STOCKTON-ON-TEES, ENGLAND — Even before the election campaign began, the verdict was in on Ed Miliband: He was too weak and too weird to be Britain’s prime minister.
His approval ratings flirted with the lowest ever recorded for a major party leader. Among his Labor supporters, there were whispers of a coup. And with Britain’s economy recovering from the depths of recession, Conservative Party leader David Cameron seemed to have reelection locked up.
But British voters, not known for their faith in the powers of redemption, have done something unusual over the past month: They’ve given Miliband, the 45-year-old son of Jewish refugees who fled to Britain to escape the Nazis, a second chance.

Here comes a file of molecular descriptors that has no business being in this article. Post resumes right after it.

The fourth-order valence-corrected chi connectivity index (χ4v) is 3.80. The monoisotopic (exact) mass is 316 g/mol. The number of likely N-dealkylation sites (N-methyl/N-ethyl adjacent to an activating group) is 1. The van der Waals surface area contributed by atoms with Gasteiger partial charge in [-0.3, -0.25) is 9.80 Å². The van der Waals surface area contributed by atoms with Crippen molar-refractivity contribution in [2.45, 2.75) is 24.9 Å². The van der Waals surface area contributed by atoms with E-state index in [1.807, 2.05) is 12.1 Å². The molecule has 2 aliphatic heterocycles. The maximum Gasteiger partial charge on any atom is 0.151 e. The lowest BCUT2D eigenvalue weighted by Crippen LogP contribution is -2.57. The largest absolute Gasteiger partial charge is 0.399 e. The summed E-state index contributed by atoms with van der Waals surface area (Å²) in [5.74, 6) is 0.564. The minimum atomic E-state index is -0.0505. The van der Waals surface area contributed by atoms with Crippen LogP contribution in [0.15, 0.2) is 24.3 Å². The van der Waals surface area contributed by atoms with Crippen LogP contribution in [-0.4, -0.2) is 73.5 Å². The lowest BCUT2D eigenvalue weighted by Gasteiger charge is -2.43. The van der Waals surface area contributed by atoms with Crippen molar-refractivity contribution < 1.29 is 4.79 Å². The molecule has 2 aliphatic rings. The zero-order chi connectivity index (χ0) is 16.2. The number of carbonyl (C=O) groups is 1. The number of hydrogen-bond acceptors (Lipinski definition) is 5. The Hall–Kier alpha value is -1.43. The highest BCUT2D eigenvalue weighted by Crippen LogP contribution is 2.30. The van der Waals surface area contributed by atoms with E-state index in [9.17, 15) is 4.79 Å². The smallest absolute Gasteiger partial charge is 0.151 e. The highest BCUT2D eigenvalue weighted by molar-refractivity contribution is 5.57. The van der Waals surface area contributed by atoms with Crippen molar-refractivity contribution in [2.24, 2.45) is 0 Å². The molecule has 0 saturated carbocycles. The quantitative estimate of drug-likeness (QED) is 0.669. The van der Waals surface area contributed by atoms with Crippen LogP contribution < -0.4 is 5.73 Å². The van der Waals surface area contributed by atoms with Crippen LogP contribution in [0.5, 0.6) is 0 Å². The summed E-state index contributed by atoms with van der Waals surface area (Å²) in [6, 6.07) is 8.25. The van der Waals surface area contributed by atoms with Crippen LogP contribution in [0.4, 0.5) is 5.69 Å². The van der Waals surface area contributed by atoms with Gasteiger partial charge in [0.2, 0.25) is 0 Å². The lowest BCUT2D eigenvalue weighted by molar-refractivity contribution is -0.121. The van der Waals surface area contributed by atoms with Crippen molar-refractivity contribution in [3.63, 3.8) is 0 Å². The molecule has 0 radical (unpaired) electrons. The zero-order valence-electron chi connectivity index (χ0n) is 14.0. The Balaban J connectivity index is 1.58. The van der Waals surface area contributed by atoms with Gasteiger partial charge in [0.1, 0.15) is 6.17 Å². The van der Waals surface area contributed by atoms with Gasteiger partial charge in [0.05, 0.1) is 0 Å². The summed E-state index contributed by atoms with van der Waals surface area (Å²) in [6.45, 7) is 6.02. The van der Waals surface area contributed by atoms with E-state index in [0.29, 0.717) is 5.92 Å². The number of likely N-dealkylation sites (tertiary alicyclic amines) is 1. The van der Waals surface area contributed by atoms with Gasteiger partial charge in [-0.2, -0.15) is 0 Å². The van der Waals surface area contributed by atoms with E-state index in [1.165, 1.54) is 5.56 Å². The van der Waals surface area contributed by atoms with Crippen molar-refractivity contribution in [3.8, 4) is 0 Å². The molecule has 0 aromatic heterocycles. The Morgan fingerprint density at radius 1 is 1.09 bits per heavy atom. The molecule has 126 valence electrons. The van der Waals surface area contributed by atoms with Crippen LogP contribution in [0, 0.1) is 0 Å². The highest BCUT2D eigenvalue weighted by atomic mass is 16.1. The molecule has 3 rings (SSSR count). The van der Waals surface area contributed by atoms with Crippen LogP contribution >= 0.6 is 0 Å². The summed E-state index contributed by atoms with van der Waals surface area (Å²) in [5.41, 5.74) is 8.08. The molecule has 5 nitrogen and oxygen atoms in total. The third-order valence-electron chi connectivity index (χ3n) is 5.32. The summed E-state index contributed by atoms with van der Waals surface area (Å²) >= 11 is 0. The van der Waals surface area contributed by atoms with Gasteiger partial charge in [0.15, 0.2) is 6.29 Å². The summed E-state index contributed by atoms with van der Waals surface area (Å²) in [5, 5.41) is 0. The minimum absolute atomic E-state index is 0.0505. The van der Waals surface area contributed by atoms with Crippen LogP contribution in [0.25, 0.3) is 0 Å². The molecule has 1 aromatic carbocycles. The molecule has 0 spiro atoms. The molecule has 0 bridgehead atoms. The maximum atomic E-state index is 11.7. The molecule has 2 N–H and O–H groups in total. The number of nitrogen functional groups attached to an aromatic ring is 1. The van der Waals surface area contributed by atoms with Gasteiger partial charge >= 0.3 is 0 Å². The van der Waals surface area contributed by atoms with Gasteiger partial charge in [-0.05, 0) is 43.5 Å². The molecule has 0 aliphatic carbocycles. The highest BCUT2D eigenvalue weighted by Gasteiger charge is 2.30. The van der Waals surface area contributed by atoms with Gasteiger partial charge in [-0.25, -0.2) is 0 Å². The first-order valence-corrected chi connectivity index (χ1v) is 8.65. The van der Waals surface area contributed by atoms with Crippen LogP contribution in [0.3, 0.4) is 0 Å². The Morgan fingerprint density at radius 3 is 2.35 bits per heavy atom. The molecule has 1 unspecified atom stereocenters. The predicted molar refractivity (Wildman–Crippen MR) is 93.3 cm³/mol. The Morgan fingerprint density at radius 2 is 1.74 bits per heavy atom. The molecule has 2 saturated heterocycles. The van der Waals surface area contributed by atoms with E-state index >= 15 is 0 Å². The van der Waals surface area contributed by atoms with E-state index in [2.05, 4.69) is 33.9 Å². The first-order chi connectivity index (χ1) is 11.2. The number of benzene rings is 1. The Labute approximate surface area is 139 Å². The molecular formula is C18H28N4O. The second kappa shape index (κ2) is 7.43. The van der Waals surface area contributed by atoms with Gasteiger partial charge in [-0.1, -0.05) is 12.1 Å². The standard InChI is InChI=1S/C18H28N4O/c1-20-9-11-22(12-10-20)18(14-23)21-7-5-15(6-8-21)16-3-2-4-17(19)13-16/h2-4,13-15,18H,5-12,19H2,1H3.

The Labor leader has seized it, tapping a vein of popular discontent over the widening gap between rich and poor. With just a week to go before the country votes, he’s now a slight favorite to become prime minister once the dust has settled on the closest and most politically fragmented British election in decades. Polls suggest that he is highly unlikely to secure a majority in the Parliament, but may be positioned to lead an informal and potentially fractious coalition of parties from the left.